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LONDON. MONDAY, 10 SEPTEMBER, 1888.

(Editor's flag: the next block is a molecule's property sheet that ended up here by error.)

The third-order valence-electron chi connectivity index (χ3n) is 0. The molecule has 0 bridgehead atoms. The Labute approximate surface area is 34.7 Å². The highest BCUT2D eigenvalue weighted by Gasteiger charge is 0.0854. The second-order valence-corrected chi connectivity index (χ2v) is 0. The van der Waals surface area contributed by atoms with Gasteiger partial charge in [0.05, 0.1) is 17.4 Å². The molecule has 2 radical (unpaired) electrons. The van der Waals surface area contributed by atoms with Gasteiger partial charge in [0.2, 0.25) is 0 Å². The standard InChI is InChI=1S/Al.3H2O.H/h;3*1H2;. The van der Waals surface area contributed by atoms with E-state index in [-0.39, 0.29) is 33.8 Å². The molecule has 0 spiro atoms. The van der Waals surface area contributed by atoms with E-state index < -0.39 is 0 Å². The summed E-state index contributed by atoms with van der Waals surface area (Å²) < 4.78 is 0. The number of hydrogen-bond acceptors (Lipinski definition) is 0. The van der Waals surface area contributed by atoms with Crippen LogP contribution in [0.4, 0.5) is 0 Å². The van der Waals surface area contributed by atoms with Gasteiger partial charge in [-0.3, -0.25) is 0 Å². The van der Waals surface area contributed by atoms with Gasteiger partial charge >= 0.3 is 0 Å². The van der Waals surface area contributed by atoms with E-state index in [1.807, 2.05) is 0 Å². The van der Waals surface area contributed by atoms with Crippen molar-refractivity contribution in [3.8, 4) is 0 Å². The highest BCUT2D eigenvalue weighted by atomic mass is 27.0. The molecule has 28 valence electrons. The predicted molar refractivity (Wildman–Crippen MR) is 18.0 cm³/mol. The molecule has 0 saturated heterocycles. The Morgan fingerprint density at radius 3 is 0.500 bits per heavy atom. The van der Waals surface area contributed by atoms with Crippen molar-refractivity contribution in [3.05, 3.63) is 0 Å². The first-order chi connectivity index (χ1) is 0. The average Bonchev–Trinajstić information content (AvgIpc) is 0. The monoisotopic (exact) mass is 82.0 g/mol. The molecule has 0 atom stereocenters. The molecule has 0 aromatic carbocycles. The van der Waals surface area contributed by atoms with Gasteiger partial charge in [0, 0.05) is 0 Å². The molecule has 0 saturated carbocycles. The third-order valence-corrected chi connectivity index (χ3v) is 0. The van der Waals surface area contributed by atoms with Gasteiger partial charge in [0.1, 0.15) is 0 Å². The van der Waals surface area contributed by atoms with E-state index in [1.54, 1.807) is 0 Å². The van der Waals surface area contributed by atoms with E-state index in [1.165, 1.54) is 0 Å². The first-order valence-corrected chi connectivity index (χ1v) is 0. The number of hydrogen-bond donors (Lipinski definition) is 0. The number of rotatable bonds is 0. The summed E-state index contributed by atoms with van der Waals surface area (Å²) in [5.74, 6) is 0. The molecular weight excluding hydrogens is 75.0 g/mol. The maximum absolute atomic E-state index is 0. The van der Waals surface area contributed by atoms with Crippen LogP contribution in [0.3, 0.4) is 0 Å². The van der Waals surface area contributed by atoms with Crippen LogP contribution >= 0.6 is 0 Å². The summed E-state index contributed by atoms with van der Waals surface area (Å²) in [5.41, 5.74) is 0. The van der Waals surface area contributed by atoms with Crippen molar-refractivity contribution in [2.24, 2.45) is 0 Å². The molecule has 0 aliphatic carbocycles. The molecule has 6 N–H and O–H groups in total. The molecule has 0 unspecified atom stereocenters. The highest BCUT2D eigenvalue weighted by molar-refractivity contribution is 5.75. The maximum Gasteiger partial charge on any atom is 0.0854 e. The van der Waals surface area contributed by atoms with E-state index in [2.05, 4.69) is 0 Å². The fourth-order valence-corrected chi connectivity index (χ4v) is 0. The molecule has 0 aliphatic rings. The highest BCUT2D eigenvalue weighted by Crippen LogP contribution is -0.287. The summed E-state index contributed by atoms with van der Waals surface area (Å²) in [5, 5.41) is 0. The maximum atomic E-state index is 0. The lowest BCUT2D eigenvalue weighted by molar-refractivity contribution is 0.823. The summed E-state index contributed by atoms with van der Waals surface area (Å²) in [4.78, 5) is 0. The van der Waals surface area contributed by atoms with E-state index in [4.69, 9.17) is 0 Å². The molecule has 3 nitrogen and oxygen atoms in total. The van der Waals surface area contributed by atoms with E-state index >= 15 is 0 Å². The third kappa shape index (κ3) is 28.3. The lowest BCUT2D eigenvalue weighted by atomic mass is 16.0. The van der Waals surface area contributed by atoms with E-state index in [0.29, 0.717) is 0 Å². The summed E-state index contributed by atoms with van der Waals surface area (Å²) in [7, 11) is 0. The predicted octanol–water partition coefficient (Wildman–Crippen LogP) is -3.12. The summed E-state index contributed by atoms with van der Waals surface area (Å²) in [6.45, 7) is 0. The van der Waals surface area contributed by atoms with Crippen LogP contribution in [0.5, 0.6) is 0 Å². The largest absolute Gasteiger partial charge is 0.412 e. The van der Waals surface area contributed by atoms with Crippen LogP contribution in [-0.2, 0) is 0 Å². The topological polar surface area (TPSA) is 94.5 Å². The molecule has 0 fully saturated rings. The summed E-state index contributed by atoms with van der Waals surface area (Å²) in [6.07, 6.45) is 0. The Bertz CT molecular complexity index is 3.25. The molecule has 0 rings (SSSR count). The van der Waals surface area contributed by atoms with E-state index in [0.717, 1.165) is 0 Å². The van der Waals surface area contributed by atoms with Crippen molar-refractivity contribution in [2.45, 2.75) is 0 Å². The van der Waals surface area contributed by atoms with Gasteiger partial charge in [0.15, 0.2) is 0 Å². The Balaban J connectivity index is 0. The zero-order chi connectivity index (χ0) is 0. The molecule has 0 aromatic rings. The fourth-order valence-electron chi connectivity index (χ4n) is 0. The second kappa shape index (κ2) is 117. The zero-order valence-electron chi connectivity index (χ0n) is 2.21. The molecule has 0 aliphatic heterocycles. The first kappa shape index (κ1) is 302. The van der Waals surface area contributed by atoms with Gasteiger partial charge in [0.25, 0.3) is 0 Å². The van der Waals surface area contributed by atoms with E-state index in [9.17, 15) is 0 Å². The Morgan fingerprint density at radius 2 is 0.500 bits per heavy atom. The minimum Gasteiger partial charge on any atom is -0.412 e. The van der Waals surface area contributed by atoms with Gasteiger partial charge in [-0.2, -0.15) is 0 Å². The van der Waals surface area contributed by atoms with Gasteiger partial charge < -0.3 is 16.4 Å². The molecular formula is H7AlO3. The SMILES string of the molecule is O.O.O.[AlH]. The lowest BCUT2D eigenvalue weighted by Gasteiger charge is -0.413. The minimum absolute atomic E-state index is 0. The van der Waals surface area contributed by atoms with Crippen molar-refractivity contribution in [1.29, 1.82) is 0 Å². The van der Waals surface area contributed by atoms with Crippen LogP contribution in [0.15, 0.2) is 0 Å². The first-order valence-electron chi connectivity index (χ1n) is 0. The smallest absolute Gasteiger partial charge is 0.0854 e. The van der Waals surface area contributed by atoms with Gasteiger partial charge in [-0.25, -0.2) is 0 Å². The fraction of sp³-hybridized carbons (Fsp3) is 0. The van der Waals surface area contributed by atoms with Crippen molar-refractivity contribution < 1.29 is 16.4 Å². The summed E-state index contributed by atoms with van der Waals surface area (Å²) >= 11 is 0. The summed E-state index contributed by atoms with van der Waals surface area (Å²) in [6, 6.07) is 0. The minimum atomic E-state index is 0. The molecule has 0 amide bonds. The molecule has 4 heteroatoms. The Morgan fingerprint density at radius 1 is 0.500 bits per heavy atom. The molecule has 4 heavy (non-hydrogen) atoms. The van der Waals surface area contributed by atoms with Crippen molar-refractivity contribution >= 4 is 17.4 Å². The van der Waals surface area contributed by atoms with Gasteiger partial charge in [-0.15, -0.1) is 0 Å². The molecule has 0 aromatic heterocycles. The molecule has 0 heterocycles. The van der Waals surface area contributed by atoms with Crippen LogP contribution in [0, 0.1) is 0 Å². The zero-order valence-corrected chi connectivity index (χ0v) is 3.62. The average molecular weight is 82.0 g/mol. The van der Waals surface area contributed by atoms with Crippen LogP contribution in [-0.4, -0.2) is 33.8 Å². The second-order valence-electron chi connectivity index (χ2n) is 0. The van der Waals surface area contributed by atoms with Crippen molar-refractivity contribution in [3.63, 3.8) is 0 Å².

THE Whitechapel mystery is a mystery still. That is the terrible fact which the Government and Sir CHARLES WARREN have to consider this morning. The ghoul is still abroad seeking fresh victims, and perchance finding them before next morning's Star is in the hands of our readers. We on Saturday made a proposal which we are glad to see has already been partially carried into effect. There is, we find, one large Vigilance and Patrol Committee at work in the haunted districts. But one is not enough. If there is any public spirit in the East-end, there will be 20 such bodies formed before as many hours have passed. The Vigilance Association should lend a hand, and the Law and Liberty League, and the popular clubs, should join in. Half a dozen sensible citizens in any street can put the matter through, as it would be put through in New York almost before the ink on this paper is dry. We are hourly receiving fresh evidence of the utter inadequacy and unskilfulness of the police. Out of the 2,600 men who are responsible at night for the safety of the inhabitants of London, not a tenth, not a twentieth, are capable of efficient detective work. To add to the list of clumsy follies which have made Sir CHARLES WARREN'S name stink in the nostrils of the people of London, the CHIEF COMMISSIONER has lately transferred the whole of the East-end detectives to the West and moved the West-end men to the East. That is to say, he has deprived the people of Whitechapel of the one guarantee they had for reposing confidence in their ordinary guardians - viz., that to the **ined skill of the detective was being added the local knowledge indispensable when the investigation of criminal or semi-criminal quarters is in question. Whitechapel, then, is practically defenceless. It must defend itself.